One types of compounds can be distinguished:

One of the word-formational possibilities to mark the gender-semantics of a lexeme iscompounding. In this case, a lexically gender-specific morpheme is involved, as man inchairman or lady in lady doctor. Two types of compounds can be distinguished:In cases such as chairman, a gender-specific morpheme is the head of the compoundand makes it a noun denoting persons, while the modifier is not a noun denoting persons andmay belong to any word class. The semantic relationship between the two elements can beany beside ‘X is also a Y’. Beside the lexemes for ‘man’ and ‘woman’, ‘mister’ and ‘lady’ aswell as kinship terms are candidates for this kind of gender marking, e.

g., GermanFernsehonkel ‘television uncle’, Kindergartentante ‘nursery aunt’. In languages withproductive compounding, this type is a very common means of creating personal nounsdenoting professions, functions, titles etc. such as Finnish lakimies ‘law man’ ‘lawyer’,Turkish bilim adam? ‘science man’ ‘(male) scientist’, Danish sportskvinde ‘sportswoman’,Swedish statsman ‘statesman’, which tend to get lexicalized. Lexicalization may blur genderspecificity,which is, however, typical only for nouns with male lexical elements: the Germannoun Hintermann ‘person behind somebody (in a row)’ or ‘person behind something’, e. g.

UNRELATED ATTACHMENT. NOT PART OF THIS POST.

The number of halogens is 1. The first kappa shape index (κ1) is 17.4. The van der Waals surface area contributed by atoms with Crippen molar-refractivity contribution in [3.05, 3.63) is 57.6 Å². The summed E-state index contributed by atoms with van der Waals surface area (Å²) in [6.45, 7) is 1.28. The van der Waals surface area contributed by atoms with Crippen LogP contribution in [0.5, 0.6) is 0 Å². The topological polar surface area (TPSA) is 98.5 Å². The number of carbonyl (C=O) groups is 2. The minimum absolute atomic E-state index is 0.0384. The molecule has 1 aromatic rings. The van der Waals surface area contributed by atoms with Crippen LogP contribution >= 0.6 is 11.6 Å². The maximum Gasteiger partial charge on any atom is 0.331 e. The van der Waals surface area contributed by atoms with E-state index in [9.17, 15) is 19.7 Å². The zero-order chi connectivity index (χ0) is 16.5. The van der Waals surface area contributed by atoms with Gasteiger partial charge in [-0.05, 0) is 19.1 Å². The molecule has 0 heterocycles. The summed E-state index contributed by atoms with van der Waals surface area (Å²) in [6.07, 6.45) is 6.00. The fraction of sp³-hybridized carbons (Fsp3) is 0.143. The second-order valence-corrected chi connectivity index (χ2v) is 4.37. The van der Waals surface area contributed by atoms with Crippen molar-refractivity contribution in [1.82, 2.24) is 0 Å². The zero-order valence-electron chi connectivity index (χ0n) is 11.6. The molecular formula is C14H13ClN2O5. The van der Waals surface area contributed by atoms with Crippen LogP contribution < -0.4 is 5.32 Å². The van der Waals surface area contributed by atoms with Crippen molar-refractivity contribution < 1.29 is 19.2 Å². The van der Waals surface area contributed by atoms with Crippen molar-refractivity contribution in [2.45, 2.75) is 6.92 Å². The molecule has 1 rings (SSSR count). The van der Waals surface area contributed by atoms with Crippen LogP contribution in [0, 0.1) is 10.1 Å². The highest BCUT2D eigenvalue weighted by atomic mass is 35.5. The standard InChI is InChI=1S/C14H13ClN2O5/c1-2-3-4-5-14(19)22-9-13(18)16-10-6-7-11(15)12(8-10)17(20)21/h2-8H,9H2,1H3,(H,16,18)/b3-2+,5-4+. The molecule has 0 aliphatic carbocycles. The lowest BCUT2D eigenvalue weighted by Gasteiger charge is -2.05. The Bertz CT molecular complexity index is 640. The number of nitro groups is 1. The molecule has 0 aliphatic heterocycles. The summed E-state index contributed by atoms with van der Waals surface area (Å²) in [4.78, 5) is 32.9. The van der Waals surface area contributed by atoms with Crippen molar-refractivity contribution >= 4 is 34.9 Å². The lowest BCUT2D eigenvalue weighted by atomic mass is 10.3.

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, ishardly understood in a gender-specific way. Nevertheless, the relation to a gender-specificinterpretation is never completely lost. This phenomenon criticized by the feminist critique oflanguage (pace Hellinger and Bußmann 2001-2003), has raised awareness in some languagesand led to political measures of language planning. As a consequence, compounds with themorpheme {man} as head noun have been either substituted by gender neutral terms, as, e. g.

,English chairman by chairperson, or parallel female forms have been introduced, cf. GermanObfrau ‘chairwoman’, Dutch cameravrouw ‘camerawoman’, Turkish bilim kad?n? sciencewoman ‘female scientist’.Gender marking by compounding also occurs in another variation, where the lexicallygender-specific morpheme combines with another noun denoting persons. Following Braun(2000: 67-71) the word-formational semantics of this type of compound is the conjunction oftwo predicates X and Y, meaning a ‘Y that is also an X’ or an ‘X that is also a Y’. Let usillustrate this with Braun’s examples from Turkish: In the compounds in question, the genderspecificnoun can be either in the position of head (being the rightmost element) as in futbolcukad?n ‘football player woman’ or in the position of modifier as in kad?n futbolcu ‘womanfootball player’. In the first case, the lexeme ‘woman’ in the head position highlights the